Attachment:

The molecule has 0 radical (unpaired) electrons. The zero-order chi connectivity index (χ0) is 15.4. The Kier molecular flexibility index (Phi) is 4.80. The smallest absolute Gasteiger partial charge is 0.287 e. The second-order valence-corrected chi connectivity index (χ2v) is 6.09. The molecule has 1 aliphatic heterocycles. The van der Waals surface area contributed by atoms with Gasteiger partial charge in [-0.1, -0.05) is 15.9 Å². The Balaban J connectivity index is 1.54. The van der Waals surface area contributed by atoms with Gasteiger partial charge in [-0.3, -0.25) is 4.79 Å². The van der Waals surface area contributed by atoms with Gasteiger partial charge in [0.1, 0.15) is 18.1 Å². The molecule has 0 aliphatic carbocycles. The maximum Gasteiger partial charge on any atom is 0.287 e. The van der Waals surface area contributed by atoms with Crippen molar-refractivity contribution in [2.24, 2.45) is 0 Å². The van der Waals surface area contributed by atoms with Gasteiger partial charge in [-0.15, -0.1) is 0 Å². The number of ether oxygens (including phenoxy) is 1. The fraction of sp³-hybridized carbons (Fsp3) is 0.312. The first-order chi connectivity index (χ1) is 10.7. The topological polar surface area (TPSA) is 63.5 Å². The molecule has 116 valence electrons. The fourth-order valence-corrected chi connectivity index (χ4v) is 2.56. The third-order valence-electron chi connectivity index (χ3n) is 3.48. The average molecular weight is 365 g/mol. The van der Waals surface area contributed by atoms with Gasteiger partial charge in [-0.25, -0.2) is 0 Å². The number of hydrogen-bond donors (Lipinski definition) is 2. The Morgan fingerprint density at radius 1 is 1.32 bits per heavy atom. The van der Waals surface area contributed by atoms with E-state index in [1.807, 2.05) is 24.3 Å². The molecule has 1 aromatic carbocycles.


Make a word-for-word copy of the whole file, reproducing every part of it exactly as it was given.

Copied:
The molecule has 0 radical (unpaired) electrons. The zero-order chi connectivity index (χ0) is 15.4. The Kier molecular flexibility index (Phi) is 4.80. The smallest absolute Gasteiger partial charge is 0.287 e. The second-order valence-corrected chi connectivity index (χ2v) is 6.09. The molecule has 1 aliphatic heterocycles. The van der Waals surface area contributed by atoms with Gasteiger partial charge in [-0.1, -0.05) is 15.9 Å². The Balaban J connectivity index is 1.54. The van der Waals surface area contributed by atoms with Gasteiger partial charge in [-0.3, -0.25) is 4.79 Å². The van der Waals surface area contributed by atoms with Gasteiger partial charge in [0.1, 0.15) is 18.1 Å². The molecule has 0 aliphatic carbocycles. The maximum Gasteiger partial charge on any atom is 0.287 e. The van der Waals surface area contributed by atoms with Crippen molar-refractivity contribution in [2.24, 2.45) is 0 Å². The van der Waals surface area contributed by atoms with Gasteiger partial charge in [-0.15, -0.1) is 0 Å². The number of ether oxygens (including phenoxy) is 1. The fraction of sp³-hybridized carbons (Fsp3) is 0.312. The first-order chi connectivity index (χ1) is 10.7. The topological polar surface area (TPSA) is 63.5 Å². The molecule has 116 valence electrons. The fourth-order valence-corrected chi connectivity index (χ4v) is 2.56. The third-order valence-electron chi connectivity index (χ3n) is 3.48. The average molecular weight is 365 g/mol. The van der Waals surface area contributed by atoms with Gasteiger partial charge in [-0.25, -0.2) is 0 Å². The number of hydrogen-bond donors (Lipinski definition) is 2. The Morgan fingerprint density at radius 1 is 1.32 bits per heavy atom. The van der Waals surface area contributed by atoms with E-state index in [1.807, 2.05) is 24.3 Å². The molecule has 1 aromatic carbocycles.